I too have tinnitus in addition to my other issues and it does affect how well I can hear people. I back it up by reading lips but that only helps if they are facing me. In a work environment I guess there could be problems due to it.

    TK
    "I'm on the wrong side of heaven and the righteous side of hell" - from Wrong side of heaven by Five Finger Death Punch.
  • [Deleted User][Deleted User] Posts: 689 Listener
    edited October 2017
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  • MarkmywordsMarkmywords Posts: 398Member Pioneering

    I fear that ticking the box will create a stereotype in my potential boss’ mind before they event meet me, but that’s far from the truth. Even if they did, UK equality laws prevent employers from acting upon their own prejudice.

    Unfortunately my experience has been the complete opposite.

    In fact I was once handed an application form demanding to know what prescription medication I was taking !

    It would be very unwise to believe the law prevents prejudiced employers from being abusive. Discrimination law is neither policed nor enforced.

    An applicant's only recourse is to attempt to prove it to an Employment Tribunal. Even if a person was never selected, the Tribunal can still adjudicate.

    The statistics of successfully won cases are not pleasant to read though. If a person did win they would get virtually no compensation, still have no job and have a court fee to pay.

    An application form that demands to know "Are you disabled?" should be a cause of grave concern, as would one asking about gender, race or age.
    At a large organisation, a separate and optional form saying "confidential, for equality checking only" should be treated with discretion. I would be too suspicious to fill one out though.
  • foxukfoxuk Posts: 93Member Courageous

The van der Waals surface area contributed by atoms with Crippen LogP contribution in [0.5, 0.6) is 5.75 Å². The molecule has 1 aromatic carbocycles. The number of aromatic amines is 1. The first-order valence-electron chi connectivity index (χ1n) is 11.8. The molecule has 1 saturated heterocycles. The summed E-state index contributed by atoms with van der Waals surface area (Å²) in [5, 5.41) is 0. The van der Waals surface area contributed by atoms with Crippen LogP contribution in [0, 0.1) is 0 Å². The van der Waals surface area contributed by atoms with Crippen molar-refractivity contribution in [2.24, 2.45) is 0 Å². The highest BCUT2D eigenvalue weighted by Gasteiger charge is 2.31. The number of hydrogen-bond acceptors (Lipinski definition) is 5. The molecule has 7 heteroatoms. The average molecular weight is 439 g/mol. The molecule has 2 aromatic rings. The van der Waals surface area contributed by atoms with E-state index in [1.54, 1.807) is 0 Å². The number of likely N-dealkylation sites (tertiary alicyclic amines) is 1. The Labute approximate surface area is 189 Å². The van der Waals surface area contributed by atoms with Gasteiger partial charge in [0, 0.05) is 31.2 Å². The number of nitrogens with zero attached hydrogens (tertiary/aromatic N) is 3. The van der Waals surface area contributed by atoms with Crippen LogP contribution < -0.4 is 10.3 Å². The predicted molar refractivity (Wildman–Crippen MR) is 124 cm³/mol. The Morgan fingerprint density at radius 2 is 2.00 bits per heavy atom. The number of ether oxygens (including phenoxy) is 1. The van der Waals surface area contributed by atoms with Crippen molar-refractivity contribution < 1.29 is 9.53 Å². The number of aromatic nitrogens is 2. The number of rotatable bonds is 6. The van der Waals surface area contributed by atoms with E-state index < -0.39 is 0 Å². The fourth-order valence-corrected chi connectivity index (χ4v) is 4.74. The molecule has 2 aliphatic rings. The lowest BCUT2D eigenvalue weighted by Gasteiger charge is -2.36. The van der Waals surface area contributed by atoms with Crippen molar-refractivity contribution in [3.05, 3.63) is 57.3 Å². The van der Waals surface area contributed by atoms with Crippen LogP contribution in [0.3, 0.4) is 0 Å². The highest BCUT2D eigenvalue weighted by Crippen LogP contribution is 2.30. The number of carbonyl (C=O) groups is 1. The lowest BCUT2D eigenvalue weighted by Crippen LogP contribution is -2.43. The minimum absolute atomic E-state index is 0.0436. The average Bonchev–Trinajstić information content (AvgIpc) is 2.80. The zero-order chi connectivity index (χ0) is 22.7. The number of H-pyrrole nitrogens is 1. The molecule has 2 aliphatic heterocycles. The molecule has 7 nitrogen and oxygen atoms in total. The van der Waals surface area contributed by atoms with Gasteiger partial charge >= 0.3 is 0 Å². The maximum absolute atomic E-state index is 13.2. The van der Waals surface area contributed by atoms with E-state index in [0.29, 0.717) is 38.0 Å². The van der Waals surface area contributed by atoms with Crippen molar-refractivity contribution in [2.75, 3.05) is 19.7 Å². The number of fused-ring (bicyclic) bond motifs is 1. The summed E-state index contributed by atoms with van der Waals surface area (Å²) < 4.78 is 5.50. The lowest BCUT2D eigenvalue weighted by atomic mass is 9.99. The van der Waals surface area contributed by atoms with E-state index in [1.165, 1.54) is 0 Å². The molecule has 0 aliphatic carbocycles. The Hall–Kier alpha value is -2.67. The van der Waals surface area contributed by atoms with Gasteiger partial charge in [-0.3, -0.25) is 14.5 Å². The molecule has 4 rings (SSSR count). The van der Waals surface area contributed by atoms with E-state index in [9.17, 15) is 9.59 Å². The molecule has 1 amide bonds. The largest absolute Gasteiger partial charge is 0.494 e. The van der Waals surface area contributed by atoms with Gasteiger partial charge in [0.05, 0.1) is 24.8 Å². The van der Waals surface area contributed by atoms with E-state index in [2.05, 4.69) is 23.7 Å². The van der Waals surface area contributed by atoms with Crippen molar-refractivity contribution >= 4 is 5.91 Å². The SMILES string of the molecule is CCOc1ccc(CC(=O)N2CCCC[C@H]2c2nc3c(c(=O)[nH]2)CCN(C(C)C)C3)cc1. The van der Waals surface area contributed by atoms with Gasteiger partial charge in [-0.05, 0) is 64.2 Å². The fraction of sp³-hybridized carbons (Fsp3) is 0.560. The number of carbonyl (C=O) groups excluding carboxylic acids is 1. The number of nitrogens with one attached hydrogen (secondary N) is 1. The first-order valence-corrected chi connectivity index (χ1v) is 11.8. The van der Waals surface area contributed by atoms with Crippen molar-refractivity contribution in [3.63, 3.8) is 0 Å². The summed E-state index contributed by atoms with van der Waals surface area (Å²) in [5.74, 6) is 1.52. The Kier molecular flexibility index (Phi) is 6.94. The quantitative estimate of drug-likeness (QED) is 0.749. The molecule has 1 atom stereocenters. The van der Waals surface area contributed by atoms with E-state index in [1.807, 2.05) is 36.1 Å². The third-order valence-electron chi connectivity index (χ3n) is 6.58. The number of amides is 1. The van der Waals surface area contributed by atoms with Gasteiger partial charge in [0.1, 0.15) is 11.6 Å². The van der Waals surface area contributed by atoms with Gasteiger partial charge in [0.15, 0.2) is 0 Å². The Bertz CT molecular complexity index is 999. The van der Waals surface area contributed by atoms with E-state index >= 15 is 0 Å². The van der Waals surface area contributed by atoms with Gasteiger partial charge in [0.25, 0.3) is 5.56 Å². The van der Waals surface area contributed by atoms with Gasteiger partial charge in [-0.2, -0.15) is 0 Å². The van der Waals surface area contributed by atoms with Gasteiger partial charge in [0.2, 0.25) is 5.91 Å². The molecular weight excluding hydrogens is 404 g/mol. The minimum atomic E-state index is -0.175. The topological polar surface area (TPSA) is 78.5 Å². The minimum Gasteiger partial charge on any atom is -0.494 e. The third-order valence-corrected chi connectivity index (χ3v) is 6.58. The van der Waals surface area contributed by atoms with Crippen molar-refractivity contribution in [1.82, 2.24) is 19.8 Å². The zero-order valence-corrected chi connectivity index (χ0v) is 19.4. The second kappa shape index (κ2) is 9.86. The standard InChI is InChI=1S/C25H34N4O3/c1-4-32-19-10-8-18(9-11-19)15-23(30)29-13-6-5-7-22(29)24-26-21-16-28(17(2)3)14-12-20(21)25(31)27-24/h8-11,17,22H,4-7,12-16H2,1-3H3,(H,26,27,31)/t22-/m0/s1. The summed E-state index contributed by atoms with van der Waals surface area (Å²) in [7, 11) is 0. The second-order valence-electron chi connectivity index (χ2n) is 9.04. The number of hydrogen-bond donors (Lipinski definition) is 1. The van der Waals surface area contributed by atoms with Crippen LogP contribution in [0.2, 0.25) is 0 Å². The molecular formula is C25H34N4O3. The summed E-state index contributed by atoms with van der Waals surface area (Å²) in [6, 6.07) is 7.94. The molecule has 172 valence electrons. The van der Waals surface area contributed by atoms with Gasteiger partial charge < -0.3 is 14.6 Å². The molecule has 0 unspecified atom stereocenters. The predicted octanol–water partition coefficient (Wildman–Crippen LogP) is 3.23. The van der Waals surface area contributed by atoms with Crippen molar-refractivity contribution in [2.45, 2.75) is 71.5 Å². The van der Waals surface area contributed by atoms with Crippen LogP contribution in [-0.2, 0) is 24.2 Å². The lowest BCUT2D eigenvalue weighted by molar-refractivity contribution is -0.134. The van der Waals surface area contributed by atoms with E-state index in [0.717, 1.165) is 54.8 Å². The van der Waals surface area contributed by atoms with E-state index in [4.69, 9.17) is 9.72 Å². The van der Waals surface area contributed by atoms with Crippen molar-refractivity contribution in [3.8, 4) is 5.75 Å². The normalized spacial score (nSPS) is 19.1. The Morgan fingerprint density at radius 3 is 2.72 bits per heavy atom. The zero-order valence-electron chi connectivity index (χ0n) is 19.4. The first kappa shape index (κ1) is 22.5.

Isn't it time we put the Social Model away and started working with an Enablement Model.
    The grouping of Disabled People with other minorities is stark staring bonkers.
    With all other discriminated against groups the Law is sufficient to prevent abuse.
    By being disabled we have impairments that cannot be overcome by Law, if not we are not disabled.
    By concentrating on Society and Environment we have come to the situation in which we now find ourselves.
    We are individuals and have individual needs for enablement that should be met for each person rather than attempting to change the environmet.
    With adequate Individual Enablement there would be no need for a disability box.
  • MarkmywordsMarkmywords Posts: 398Member Pioneering
    While I believe that the Social Model is a philosophy based on bitterness, resentment and blame towards the non-disabled, I don't want any alternative to be pushed at me either.

    I'll think for myself and I don't need Socialist agendas like these nor any other kind.

    I've said it before; who gets punished for discriminating against the disabled?

    In the news is outrage about the male Nobel winners. Also there was the "White Oscars," but who is bothered by the exclusion of the disabled?
  • the_velvet_girlthe_velvet_girl Posts: 103Member Courageous
    I don't think job application forms should ask if you are disabled at all. I like to get interviews based on my qualifications and experience not because I have a disability. 
    I do worry about not ticking the box to disclose my disability in case I get in to trouble for lying on the application form.